The disgraced former US gymnastics doctor Larry Nasser was sentenced to a maximum of 175 years in jailyesterday for sexually assaulting more than 150 women. The judge in Lansing, Michigan, told Nassar she had "signed his death warrant" before handing down the sentence. In the seven day hearing, many atheletes had testified against him, including Olympic gold medalist Aly Raisman.

According to the National Science Foundation, for the first time in history China has produced more academic research than the United States, a figure that has long been hailed as a turning point in the battle to cement China as a true superpower. The figures highlight that in 2016, China produced 426,000 scientific studies, the highest of any country, while the US published 409,000.

The chief constable of Surrey police and a senior figure in the National Police Chiefs Council, Nick Ephgrave, hasadmitted police have a cultural problem with disclosure of evidence. He argues that disclosure of evidence to the defence is often seen as something to be done at the end of an investigation, rather than the beginning and insists changing this mindset is an "immediate challenge".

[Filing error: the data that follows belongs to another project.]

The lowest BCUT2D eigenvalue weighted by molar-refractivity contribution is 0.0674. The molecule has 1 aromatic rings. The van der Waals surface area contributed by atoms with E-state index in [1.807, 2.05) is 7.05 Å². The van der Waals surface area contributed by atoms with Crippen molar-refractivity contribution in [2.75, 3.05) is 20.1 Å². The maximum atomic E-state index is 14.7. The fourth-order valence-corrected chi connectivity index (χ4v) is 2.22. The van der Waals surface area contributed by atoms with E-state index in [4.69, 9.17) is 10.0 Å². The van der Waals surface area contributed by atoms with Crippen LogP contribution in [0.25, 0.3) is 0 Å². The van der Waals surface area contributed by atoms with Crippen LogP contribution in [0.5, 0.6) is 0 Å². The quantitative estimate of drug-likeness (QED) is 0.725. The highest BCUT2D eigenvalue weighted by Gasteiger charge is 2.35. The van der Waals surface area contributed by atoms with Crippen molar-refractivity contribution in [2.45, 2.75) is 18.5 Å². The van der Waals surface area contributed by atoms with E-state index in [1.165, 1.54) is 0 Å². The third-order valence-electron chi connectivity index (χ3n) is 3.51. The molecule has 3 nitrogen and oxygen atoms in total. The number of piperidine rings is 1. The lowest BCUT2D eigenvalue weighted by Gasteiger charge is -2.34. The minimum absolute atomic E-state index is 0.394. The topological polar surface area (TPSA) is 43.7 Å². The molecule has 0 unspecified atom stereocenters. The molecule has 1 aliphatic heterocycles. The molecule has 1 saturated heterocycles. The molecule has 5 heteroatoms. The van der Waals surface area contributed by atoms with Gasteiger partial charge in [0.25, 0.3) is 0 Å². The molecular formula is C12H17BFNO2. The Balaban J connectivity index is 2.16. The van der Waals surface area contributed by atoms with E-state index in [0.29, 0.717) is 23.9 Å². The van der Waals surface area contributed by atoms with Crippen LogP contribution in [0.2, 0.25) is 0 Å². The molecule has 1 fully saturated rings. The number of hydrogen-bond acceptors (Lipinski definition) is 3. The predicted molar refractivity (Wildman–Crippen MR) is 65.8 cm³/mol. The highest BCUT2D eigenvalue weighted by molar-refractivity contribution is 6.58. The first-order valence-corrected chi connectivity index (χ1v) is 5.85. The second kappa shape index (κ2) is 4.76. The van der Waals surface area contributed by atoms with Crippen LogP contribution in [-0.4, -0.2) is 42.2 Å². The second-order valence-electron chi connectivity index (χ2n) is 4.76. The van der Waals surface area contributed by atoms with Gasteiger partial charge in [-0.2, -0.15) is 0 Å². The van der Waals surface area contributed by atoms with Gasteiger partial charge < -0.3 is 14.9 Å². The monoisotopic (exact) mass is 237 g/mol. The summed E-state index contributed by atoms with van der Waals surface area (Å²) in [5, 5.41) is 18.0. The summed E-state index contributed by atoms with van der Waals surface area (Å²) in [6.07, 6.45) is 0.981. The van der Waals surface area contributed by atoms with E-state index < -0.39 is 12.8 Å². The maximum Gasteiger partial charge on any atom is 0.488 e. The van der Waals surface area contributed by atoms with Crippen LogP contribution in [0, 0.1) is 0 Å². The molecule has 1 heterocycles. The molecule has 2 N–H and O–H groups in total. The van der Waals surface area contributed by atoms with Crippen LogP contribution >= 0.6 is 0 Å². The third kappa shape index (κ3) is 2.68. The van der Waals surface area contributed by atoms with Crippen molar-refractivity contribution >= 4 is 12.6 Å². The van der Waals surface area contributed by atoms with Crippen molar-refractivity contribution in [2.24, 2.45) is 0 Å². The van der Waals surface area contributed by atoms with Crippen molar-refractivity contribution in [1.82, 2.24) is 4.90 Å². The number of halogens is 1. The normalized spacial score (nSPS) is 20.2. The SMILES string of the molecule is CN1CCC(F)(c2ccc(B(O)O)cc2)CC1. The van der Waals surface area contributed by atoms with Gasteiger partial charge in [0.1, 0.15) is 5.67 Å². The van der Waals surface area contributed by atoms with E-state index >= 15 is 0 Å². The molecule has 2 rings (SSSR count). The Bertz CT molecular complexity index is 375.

Business & Economy

Jamie Dimon, the chief executive of JP Morgan, has warned that the bank could cut its UK workforce by up to a quarter if financial rules diverge following Brexit. JP Morgan currently employs more than 16,000 people in the UK, and whilst Dimon admitted it had not had to make drastic cuts following the referendum, he revised his job loss estimate upwards if there was no deal on financial services.

Steve Mnuchin, the US treasury secretary, warned the audience at Davos yesterday that the Trump administration was preparing to toughen trade measures in 2018. Despite admitting that the US wanted to identify and stop what it deemed to be unfair trading practices around the world, Mnuchin denied that this represented 'protectionist' trade policies on behalf of the US.

Insurers have agreed to pay out more than £30 million to suppliers owed money by collapsed Carillion. The fees will range in size from a few thousand pounds to millions in compensation and will be paid to companies that had taken out insurance policies to mitigate this scenario. However, many suppliers will still be left without payment as this insurance policy was only taken out by a minority of firms.